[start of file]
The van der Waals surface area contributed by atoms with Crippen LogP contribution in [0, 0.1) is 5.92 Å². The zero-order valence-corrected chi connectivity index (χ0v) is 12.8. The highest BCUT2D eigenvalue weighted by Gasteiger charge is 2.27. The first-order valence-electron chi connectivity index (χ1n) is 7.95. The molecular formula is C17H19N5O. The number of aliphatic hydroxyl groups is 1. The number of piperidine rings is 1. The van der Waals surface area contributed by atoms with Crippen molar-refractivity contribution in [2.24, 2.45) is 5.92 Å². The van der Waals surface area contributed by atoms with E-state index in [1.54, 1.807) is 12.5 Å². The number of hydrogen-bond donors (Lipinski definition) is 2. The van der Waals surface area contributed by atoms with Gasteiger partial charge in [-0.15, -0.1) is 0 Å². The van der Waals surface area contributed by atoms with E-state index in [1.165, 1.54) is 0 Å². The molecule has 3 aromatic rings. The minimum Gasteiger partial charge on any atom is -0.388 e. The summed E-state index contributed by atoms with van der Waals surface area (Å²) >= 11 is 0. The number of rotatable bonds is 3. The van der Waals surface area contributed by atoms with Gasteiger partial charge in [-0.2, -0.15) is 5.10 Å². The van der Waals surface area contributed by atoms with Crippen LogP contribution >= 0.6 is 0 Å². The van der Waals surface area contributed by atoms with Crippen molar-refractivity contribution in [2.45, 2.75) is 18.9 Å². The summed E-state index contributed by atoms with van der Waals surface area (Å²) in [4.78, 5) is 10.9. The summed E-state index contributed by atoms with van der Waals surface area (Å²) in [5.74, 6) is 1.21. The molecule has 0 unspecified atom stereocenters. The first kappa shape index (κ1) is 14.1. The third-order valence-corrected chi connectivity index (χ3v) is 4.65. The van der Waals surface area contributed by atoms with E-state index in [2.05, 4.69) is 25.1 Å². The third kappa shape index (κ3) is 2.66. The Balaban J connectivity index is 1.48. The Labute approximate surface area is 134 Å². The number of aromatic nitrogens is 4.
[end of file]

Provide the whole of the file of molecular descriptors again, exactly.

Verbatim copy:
The van der Waals surface area contributed by atoms with Crippen LogP contribution in [0, 0.1) is 5.92 Å². The zero-order valence-corrected chi connectivity index (χ0v) is 12.8. The highest BCUT2D eigenvalue weighted by Gasteiger charge is 2.27. The first-order valence-electron chi connectivity index (χ1n) is 7.95. The molecular formula is C17H19N5O. The number of aliphatic hydroxyl groups is 1. The number of piperidine rings is 1. The van der Waals surface area contributed by atoms with Crippen molar-refractivity contribution in [2.24, 2.45) is 5.92 Å². The van der Waals surface area contributed by atoms with E-state index in [1.54, 1.807) is 12.5 Å². The number of hydrogen-bond donors (Lipinski definition) is 2. The van der Waals surface area contributed by atoms with Gasteiger partial charge in [-0.15, -0.1) is 0 Å². The van der Waals surface area contributed by atoms with E-state index in [1.165, 1.54) is 0 Å². The molecule has 3 aromatic rings. The minimum Gasteiger partial charge on any atom is -0.388 e. The summed E-state index contributed by atoms with van der Waals surface area (Å²) >= 11 is 0. The number of rotatable bonds is 3. The van der Waals surface area contributed by atoms with Gasteiger partial charge in [-0.2, -0.15) is 5.10 Å². The van der Waals surface area contributed by atoms with Crippen LogP contribution >= 0.6 is 0 Å². The van der Waals surface area contributed by atoms with Crippen molar-refractivity contribution in [2.45, 2.75) is 18.9 Å². The summed E-state index contributed by atoms with van der Waals surface area (Å²) in [4.78, 5) is 10.9. The summed E-state index contributed by atoms with van der Waals surface area (Å²) in [5.74, 6) is 1.21. The molecule has 0 unspecified atom stereocenters. The first kappa shape index (κ1) is 14.1. The third-order valence-corrected chi connectivity index (χ3v) is 4.65. The van der Waals surface area contributed by atoms with E-state index in [2.05, 4.69) is 25.1 Å². The third kappa shape index (κ3) is 2.66. The Balaban J connectivity index is 1.48. The Labute approximate surface area is 134 Å². The number of aromatic nitrogens is 4.